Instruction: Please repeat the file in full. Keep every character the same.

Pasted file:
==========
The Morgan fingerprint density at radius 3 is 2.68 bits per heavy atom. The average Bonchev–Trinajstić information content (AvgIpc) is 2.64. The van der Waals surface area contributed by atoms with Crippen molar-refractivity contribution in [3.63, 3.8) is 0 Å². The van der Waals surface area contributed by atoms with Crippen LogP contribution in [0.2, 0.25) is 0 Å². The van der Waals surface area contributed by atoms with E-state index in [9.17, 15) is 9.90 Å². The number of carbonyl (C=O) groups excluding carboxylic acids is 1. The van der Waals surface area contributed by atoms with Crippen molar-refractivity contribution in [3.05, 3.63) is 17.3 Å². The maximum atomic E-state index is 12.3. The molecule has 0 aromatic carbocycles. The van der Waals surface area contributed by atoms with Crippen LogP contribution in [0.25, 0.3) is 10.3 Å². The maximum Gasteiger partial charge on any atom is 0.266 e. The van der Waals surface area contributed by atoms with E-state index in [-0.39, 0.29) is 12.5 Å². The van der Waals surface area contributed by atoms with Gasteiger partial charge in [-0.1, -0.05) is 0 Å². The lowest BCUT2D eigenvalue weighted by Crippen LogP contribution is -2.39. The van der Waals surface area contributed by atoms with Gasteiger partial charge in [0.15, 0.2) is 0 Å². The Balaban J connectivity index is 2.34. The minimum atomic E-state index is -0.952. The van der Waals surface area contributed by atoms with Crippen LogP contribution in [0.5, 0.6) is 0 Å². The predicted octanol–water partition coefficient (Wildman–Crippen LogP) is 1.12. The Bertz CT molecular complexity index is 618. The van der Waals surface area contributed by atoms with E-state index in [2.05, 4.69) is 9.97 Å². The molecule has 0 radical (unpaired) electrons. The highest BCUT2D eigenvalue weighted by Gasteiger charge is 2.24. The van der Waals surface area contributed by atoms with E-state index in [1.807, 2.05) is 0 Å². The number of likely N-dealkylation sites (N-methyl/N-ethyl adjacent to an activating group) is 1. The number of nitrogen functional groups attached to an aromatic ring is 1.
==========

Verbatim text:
The Morgan fingerprint density at radius 3 is 2.68 bits per heavy atom. The average Bonchev–Trinajstić information content (AvgIpc) is 2.64. The van der Waals surface area contributed by atoms with Crippen molar-refractivity contribution in [3.63, 3.8) is 0 Å². The van der Waals surface area contributed by atoms with Crippen LogP contribution in [0.2, 0.25) is 0 Å². The van der Waals surface area contributed by atoms with E-state index in [9.17, 15) is 9.90 Å². The number of carbonyl (C=O) groups excluding carboxylic acids is 1. The van der Waals surface area contributed by atoms with Crippen molar-refractivity contribution in [3.05, 3.63) is 17.3 Å². The maximum atomic E-state index is 12.3. The molecule has 0 aromatic carbocycles. The van der Waals surface area contributed by atoms with Crippen LogP contribution in [0.25, 0.3) is 10.3 Å². The maximum Gasteiger partial charge on any atom is 0.266 e. The van der Waals surface area contributed by atoms with E-state index in [-0.39, 0.29) is 12.5 Å². The van der Waals surface area contributed by atoms with Gasteiger partial charge in [-0.1, -0.05) is 0 Å². The lowest BCUT2D eigenvalue weighted by Crippen LogP contribution is -2.39. The van der Waals surface area contributed by atoms with Gasteiger partial charge in [0.15, 0.2) is 0 Å². The Balaban J connectivity index is 2.34. The minimum atomic E-state index is -0.952. The van der Waals surface area contributed by atoms with Crippen LogP contribution in [0.5, 0.6) is 0 Å². The predicted octanol–water partition coefficient (Wildman–Crippen LogP) is 1.12. The Bertz CT molecular complexity index is 618. The van der Waals surface area contributed by atoms with E-state index in [2.05, 4.69) is 9.97 Å². The molecule has 0 radical (unpaired) electrons. The highest BCUT2D eigenvalue weighted by Gasteiger charge is 2.24. The van der Waals surface area contributed by atoms with E-state index in [1.807, 2.05) is 0 Å². The number of likely N-dealkylation sites (N-methyl/N-ethyl adjacent to an activating group) is 1. The number of nitrogen functional groups attached to an aromatic ring is 1.